The clinical conditions associated with severe mental illness are chronic and may constitute a risk of suicide and significant psychosocial damage, requiring specialized services [18]. Moreover, these inmates are frequent victims of discrimination and humiliation and may pose a risk for the stability in the prison given the behavioral changes associated with psychiatric disorders [31].

Psychiatric Comorbidity

We found high rates of psychiatric comorbidity, particularly among women prisoners. These results agree with those of other studies, which have shown rates from 50% to 90% [6]. The high rate of comorbidity, which has been linked to the violent and offending profile of inmates [21] [26] [20], reinforces the impact and severity of mental disorders in prisons.

Penitentiary System

Similarly to other studies, we found that severe mental disorders, alcohol-related disorders, and depression were more frequent among prisoners in temporary regime (TDC) than among those in closed regime (prisons) [6]. The prisoner under a temporary regime is usually waiting to be transferred to a prison. Thus, this difference in prevalence may be due to the transfer of prisoners to psychiatric treatment centers instead of to prisons [9]. On the other hand, the fact of being under a temporary regime may be very distressing due to several destabilizing experiences, such as the new condition of being incarcerated, the fact of having to deal with judicial processes and uncertainties about the future [31].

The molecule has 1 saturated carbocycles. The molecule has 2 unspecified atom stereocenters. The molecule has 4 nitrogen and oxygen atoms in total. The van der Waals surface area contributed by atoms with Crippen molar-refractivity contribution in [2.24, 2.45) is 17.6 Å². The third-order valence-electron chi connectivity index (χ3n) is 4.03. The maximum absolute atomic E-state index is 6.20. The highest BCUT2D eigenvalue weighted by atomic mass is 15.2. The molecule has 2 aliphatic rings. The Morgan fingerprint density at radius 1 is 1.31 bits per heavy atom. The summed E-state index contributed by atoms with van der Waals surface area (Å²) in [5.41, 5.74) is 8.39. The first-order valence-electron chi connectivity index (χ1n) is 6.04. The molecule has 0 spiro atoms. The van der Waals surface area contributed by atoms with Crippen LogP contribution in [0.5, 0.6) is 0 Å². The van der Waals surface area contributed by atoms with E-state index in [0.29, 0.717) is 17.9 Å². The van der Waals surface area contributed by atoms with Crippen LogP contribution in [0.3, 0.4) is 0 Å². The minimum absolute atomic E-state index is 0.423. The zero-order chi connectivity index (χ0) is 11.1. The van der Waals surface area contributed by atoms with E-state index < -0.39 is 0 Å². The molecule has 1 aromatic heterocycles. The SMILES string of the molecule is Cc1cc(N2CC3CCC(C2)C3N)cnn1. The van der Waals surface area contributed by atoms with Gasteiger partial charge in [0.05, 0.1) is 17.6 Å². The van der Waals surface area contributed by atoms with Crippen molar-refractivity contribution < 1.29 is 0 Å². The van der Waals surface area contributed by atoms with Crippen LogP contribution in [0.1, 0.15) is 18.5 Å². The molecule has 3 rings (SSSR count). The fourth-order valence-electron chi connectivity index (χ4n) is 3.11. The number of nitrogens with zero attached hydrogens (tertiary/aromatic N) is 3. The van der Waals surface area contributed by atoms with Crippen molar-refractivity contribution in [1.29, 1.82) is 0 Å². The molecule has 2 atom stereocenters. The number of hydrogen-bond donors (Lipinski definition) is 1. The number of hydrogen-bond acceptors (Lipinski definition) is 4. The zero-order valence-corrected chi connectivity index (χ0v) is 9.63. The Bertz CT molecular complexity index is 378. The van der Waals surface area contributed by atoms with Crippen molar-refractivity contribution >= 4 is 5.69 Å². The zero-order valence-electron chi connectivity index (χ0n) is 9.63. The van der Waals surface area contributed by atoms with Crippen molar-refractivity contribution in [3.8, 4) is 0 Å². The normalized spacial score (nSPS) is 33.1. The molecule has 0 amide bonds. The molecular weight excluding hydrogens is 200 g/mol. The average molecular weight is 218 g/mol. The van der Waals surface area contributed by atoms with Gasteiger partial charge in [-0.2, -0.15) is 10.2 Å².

Issues of Incarceration

The main causes that explain the high prevalence of mental disorders in prison populations are the stressful conditions imposed in the execution of the sentence and prior morbid conditions that make people more likely to commit crimes [32].

Regardless of whether mental disorders are the cause or consequence of the prison, the conditions of imprisonment with its inherent stressors do not contribute to preserving mental health and do not favor the treatment of individuals with more severe or chronic mental disorders [24]. Furthermore, the prison systems do not always have adequate resources for health care. Complicating factors for the evaluation and treatment of mental disorders in prison have been identified, such as the limited validity of the records and observations on prisoner admission, inadequate transmission of information between prison professionals, identification of certain symptoms (e.g., anxiety and aggression) over others (e.g., depressive or psychotic symptoms) and the absence of tools to support diagnosis [18].